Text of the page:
It’s easy to take what we have for granted. This past Memorial Day, was a welcome reawakening towards the city I’ve called home these past two years. Crystal and I spent a half day showing our friend Jenny around Miami and in just that short staycation, I rediscovered what I had taken for granted.
Meeting up at noon, what choice did we have but to start off the day with brunch? Jenny had spent her weekend on South Beach in the chaos of Urban (a hip-hop festival), so to show her the small town side to Miami, we decided on Glass & Vine (thanks Ellie for the rec!), an open-air restaurant set in the corner of Coconut Grove’s Peacock Park. We munched on crispy guava bacon slices, yucca fries, silky coquito french toast, and cauliflower baked eggs.
The weather the past week had been uncharacteristically wet and dreary thanks to Storm Alberto. But so far the weather was holding out, so we set our sights on Wynwood. One wrong turn along the way made for the highlight of my day, a slice of Penn in Miami! Jenny, Crystal, and I all went to Penn for undergrad, where the LOVE statue and “Tampons” are campus icons.
Clearly, the LOVE statue received more love over the seasons and years, but the “Tampons” was no less an integral part of the landscape. Meet you at the Tampons! There’s a phrase no Penn person would do a double listen at but turns out the actual name of the piece (which we only Googled now two years post-graduation) is the Covenant, built in 1974 and designed by Alexander Liberman. Liberman was a Russian-American artist who served as Condé Nast’s editorial director for thirty years and passed away in Miami in 1999.
After spotting Miami’s versions of these icons literally within a block of each other, we couldn’t not pull over and snag a few photos.
When we got to Wynwood, Miami’s gentrified graffiti art neighborhood, we found provoking new installations, like “Trump’s Wall” and old-timers like Kenny Scharf’s cartoon mural which was painted in 2011. Fitting right in with the day’s theme of Penn in Miami, turns out it was also in 2011 when Kenny Scharf painted a similar mural in Philly right above Graffiti Bar, a bar that we frequented during our Penn years for fish bowls and pork belly bao buns.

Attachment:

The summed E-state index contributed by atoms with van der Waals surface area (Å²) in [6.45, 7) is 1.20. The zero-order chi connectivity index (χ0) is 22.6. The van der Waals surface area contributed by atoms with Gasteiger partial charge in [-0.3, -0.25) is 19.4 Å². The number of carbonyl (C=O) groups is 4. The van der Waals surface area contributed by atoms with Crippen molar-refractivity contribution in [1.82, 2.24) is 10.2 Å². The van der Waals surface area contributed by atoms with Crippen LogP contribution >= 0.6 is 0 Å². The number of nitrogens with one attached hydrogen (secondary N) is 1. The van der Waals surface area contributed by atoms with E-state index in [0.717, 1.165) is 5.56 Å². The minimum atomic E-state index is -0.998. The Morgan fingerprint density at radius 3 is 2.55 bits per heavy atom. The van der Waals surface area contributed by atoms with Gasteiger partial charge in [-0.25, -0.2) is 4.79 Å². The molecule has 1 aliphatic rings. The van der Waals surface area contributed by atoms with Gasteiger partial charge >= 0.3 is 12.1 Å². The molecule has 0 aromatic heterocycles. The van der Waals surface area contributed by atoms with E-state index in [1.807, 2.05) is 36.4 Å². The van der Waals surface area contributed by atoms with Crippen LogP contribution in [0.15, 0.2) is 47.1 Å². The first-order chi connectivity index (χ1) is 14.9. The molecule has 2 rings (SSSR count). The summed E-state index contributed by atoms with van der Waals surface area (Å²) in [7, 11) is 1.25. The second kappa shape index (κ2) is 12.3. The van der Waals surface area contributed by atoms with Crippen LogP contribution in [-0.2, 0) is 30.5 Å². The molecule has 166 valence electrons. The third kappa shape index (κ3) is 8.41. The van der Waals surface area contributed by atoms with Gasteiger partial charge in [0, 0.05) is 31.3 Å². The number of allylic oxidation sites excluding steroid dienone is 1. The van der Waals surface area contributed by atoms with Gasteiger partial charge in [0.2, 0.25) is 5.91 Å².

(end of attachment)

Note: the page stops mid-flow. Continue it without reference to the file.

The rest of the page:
We were going to grab a snack at Salty Donut but were salty when we realized they close on Monday’s. We opted for another quintessential Miami eatery, Versailles. A couple of guava and cheese pastelitos and a cuban coffee later, we were off to our next stop, the aquarium! Well technically the Frost Museum of Science, but let’s face it, I only really go to admire the creatures…
Crystal and I went back and forth on where to go for dinner. Try something new off our endless list or revisit a classic? In arguably our best intentional choice of the day, we went with the latter and chose CVI.CHE 105. The last time we came was nearly five years ago! I can’t believe it took us so long to come back; the food was insanely good (it didn’t hurt that we had a cute waiter) and it only came out to twenty bucks each! Also major props to their menu writer. For instance, we ordered the Misti for dessert which was a combination of three desserts layered into one. One of the layers was the Suspiro Limeño, which on its own was described in the menu as a “renowned dessert of Peru, beautifully smooth with a cinnamon scent, seductive and leading us to the happiness we deserve.” Lead us to happiness, it did.
Stuffed with incredible food, we were fortuitously within walking distance of home so moseyed along the bay that way. The sun was setting, the skyline was coming aglow, and the breeze was wrapping its arms around a marvelous reawakening.